Chris Willmott's loan was extended to the end of the season in order to cover for various injuries on 13 March. Three days later, Kinnear released three youth players - Joe Deeney, Rob Gillman and James Osborn. Midfielder Lee Mansell, who had been a regular player in the team during Luton's relegation season two years previously, joined Conference National side Nuneaton Borough on loan until the end of the season on 23 March.[11] Later on the same day, Luton signed Reading midfielder Sammy Igoe on loan for the rest of the season.[11] Luton picked up just three points from four matches in the first half of April, mathematically ruling them out of a play-off position and ensuring only a mid-table finish was possible.

On 21 April, the club's deputy chairman Eric Hood released a statement signalling the board's intention to have the new stadium, which was still yet to receive planning permission, built for the start of the 2005–06 season.[26]

Luton's next game saw them emphatically beat Colchester United 5–0 away from home, Steve Howard scoring a hat-trick. The game saw youth team goalkeeper Rob Beckwith make his second appearance for the club. Kinnear admitted that the lack of available funds would likely see "seven or eight" players leaving the club in May, though stressed his desire to sign Willmott and Igoe on permanent contracts.[27]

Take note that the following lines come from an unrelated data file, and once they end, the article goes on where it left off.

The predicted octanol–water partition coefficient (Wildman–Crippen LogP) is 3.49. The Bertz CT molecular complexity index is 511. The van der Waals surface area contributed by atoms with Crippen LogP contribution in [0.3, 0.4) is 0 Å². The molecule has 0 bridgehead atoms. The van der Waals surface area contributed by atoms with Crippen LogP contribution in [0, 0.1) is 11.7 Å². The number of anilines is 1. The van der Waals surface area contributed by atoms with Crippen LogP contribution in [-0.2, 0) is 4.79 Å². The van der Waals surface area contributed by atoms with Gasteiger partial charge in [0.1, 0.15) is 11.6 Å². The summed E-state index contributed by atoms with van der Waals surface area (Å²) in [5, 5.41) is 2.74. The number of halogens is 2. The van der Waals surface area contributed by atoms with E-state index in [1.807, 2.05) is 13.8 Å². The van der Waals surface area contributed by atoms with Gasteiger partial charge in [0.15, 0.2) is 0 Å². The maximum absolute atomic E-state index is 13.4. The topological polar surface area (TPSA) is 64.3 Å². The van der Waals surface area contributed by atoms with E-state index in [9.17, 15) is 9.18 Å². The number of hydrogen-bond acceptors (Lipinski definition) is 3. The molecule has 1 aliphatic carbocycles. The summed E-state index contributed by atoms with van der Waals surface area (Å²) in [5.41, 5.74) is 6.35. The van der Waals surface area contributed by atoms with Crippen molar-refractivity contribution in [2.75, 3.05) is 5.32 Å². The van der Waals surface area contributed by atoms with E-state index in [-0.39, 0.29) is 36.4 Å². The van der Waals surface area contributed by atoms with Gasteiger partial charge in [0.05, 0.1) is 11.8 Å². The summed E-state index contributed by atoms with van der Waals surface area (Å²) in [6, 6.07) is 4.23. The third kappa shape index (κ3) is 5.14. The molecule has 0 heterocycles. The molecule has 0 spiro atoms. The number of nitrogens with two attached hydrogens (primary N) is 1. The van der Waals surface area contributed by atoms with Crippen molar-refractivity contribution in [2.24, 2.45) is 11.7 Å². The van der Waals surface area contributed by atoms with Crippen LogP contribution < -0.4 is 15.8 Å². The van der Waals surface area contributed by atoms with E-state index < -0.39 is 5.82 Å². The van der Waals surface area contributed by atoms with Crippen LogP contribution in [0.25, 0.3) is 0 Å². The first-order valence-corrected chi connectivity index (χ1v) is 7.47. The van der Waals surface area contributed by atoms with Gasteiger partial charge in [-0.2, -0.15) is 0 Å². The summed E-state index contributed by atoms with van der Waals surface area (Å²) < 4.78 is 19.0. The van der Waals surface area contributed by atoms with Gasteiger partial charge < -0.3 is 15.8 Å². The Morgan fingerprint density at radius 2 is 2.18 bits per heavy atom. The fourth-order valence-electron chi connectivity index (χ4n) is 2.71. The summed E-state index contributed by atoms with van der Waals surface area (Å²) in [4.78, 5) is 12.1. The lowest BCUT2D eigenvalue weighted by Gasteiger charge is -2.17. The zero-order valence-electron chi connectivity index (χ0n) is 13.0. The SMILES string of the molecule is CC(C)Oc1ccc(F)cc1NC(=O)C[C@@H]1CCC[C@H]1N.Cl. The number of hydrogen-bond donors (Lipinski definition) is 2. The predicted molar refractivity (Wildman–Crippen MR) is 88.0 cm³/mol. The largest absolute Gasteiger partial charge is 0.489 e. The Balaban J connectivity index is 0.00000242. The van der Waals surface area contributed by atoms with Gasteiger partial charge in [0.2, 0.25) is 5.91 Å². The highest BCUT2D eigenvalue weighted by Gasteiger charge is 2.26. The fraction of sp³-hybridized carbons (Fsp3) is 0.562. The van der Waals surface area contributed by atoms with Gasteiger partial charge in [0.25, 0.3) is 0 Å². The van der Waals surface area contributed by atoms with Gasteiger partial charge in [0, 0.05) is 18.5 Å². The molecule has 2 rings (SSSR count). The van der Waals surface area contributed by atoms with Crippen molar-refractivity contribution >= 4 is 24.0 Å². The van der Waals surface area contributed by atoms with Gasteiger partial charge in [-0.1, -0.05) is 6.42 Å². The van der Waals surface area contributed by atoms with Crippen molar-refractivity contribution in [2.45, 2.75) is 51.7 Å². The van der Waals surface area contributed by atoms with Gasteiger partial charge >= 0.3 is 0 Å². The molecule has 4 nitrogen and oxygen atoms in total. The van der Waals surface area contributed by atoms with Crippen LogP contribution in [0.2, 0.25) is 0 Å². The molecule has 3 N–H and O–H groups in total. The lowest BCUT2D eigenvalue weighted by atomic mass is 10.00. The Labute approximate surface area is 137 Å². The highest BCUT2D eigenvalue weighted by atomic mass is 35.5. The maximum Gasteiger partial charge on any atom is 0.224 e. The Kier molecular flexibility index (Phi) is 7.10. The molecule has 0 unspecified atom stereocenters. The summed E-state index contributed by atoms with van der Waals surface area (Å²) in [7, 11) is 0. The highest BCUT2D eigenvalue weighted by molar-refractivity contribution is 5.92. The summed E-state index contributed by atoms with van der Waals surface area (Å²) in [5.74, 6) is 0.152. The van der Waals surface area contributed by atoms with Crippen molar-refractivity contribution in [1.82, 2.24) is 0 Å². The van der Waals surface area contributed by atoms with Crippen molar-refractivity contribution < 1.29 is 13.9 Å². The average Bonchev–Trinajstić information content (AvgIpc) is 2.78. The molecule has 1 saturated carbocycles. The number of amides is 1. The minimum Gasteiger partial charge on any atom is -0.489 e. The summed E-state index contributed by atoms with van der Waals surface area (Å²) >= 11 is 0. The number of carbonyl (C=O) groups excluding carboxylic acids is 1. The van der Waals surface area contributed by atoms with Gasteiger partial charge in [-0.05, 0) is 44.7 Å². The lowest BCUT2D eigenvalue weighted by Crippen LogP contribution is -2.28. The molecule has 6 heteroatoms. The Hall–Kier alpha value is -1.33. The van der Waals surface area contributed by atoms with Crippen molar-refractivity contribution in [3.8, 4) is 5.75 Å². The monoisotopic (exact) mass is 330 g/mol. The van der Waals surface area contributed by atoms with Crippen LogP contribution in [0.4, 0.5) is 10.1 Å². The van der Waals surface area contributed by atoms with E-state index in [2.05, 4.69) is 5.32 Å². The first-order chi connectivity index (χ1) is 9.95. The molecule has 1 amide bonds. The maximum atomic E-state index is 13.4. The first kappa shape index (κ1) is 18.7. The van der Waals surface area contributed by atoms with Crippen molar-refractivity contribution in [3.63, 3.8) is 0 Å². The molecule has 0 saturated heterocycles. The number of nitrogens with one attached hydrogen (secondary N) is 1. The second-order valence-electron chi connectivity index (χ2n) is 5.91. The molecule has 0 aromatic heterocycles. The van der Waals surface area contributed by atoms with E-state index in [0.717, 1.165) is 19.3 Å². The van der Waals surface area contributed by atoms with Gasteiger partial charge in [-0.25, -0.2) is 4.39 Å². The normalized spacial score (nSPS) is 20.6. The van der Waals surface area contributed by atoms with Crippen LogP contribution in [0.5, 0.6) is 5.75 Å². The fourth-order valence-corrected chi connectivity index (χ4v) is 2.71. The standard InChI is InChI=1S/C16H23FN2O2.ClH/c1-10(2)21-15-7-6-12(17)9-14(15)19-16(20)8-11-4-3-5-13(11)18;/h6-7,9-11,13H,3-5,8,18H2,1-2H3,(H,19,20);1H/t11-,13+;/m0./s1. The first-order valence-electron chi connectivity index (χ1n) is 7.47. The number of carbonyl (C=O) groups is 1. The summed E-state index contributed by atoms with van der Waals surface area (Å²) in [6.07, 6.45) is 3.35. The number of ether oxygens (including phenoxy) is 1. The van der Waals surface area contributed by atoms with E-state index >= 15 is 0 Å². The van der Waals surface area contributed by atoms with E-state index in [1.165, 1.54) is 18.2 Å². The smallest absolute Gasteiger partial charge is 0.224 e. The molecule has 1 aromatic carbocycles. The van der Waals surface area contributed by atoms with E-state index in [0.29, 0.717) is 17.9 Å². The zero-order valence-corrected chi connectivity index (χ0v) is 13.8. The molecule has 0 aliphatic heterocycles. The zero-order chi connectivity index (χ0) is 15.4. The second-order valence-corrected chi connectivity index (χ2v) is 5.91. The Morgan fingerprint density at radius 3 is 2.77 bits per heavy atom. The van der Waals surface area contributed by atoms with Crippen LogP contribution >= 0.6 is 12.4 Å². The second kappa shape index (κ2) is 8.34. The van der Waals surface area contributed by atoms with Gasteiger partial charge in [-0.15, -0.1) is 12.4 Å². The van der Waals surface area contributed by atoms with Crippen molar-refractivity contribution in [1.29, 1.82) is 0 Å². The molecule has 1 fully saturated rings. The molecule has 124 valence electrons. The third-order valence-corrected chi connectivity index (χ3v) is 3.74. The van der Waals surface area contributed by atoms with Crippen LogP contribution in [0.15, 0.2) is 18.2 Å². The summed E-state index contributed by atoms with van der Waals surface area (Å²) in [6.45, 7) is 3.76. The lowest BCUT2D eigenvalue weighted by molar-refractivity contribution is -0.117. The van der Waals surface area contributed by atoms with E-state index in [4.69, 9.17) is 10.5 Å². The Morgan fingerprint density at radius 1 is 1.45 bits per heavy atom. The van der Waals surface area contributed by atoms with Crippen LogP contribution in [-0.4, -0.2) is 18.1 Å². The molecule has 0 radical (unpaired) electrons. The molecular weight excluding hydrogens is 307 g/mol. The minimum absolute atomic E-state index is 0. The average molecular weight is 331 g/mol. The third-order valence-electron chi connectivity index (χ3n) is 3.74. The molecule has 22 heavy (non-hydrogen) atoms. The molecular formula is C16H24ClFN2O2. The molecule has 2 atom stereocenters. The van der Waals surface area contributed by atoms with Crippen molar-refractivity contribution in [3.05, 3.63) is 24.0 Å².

A 1–1 draw with Stockport County on 26 April left Luton in a mid-table position with one game left to play.

May[edit]

The season ended with a defeat to Swindon Town on 3 May, leaving Luton in ninth place in the table and fourteen points behind the play-offs. Young midfielder Michael Leary signed a two-year contract extension on 5 May.

A summer of turmoil at the club began on 20 May with chairman Mike Watson-Challis, who owned the land that the club was intending to build a new stadium on, retiring and an unknown consortium taking over the ownership of the club.[28] Three days later, the club announced that both Joe Kinnear and assistant manager Mick Harford had left the club, with no immediate reason given for their departures.[6] An outpouring of confusion and anger from supporters forced a press conference from the new owners to reveal their identities. However, the proposed new chairman, Roger Terrell, and vice-chairman Lee Power admitted they had nothing to do with the investors, nor the takeover process, confusing the situation further. They both confessed that, after seeing the reaction from the supporters of Luton, they were considering resigning after only one week. It was also during this press conference that some of Luton's financial difficulties were exposed, with a cut to the wage bill and other parts of the club necessary to fund the new stadium venture.[29] To compound this, it was announced that Luton would not be renewing the contracts of six players – goalkeepers Carl Emberson and Mark Ovendale, defenders Duncan Jupp, Alan Kimble and Aaron Skelton, and striker Carl Griffiths were all released.[11]